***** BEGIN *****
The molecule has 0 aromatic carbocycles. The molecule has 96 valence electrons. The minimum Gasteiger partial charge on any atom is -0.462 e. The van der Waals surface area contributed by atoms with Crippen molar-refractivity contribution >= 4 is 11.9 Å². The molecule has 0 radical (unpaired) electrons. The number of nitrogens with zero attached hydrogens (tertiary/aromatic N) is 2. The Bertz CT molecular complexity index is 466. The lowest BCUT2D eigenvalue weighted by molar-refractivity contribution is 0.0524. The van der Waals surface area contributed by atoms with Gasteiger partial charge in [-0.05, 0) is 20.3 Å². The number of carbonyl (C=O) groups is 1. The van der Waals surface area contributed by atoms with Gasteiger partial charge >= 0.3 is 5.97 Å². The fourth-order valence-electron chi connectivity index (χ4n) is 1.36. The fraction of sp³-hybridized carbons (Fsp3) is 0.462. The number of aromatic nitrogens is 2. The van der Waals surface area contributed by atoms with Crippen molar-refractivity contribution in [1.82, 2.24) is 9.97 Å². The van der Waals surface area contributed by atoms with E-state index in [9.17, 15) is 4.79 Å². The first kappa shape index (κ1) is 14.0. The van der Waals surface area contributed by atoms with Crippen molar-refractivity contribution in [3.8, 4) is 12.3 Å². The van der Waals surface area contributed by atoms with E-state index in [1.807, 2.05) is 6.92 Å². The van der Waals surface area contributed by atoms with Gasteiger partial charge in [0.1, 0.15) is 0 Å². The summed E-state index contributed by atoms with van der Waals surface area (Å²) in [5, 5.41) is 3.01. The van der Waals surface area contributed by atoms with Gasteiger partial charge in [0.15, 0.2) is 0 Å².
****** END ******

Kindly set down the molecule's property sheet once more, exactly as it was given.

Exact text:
The molecule has 0 aromatic carbocycles. The molecule has 96 valence electrons. The minimum Gasteiger partial charge on any atom is -0.462 e. The van der Waals surface area contributed by atoms with Crippen molar-refractivity contribution >= 4 is 11.9 Å². The molecule has 0 radical (unpaired) electrons. The number of nitrogens with zero attached hydrogens (tertiary/aromatic N) is 2. The Bertz CT molecular complexity index is 466. The lowest BCUT2D eigenvalue weighted by molar-refractivity contribution is 0.0524. The van der Waals surface area contributed by atoms with Gasteiger partial charge in [-0.05, 0) is 20.3 Å². The number of carbonyl (C=O) groups is 1. The van der Waals surface area contributed by atoms with Gasteiger partial charge >= 0.3 is 5.97 Å². The fourth-order valence-electron chi connectivity index (χ4n) is 1.36. The fraction of sp³-hybridized carbons (Fsp3) is 0.462. The number of aromatic nitrogens is 2. The van der Waals surface area contributed by atoms with Crippen molar-refractivity contribution in [1.82, 2.24) is 9.97 Å². The van der Waals surface area contributed by atoms with E-state index in [9.17, 15) is 4.79 Å². The first kappa shape index (κ1) is 14.0. The van der Waals surface area contributed by atoms with Crippen molar-refractivity contribution in [3.8, 4) is 12.3 Å². The van der Waals surface area contributed by atoms with E-state index in [1.807, 2.05) is 6.92 Å². The van der Waals surface area contributed by atoms with Gasteiger partial charge in [0.1, 0.15) is 0 Å². The summed E-state index contributed by atoms with van der Waals surface area (Å²) in [5, 5.41) is 3.01. The van der Waals surface area contributed by atoms with Gasteiger partial charge in [0.15, 0.2) is 0 Å².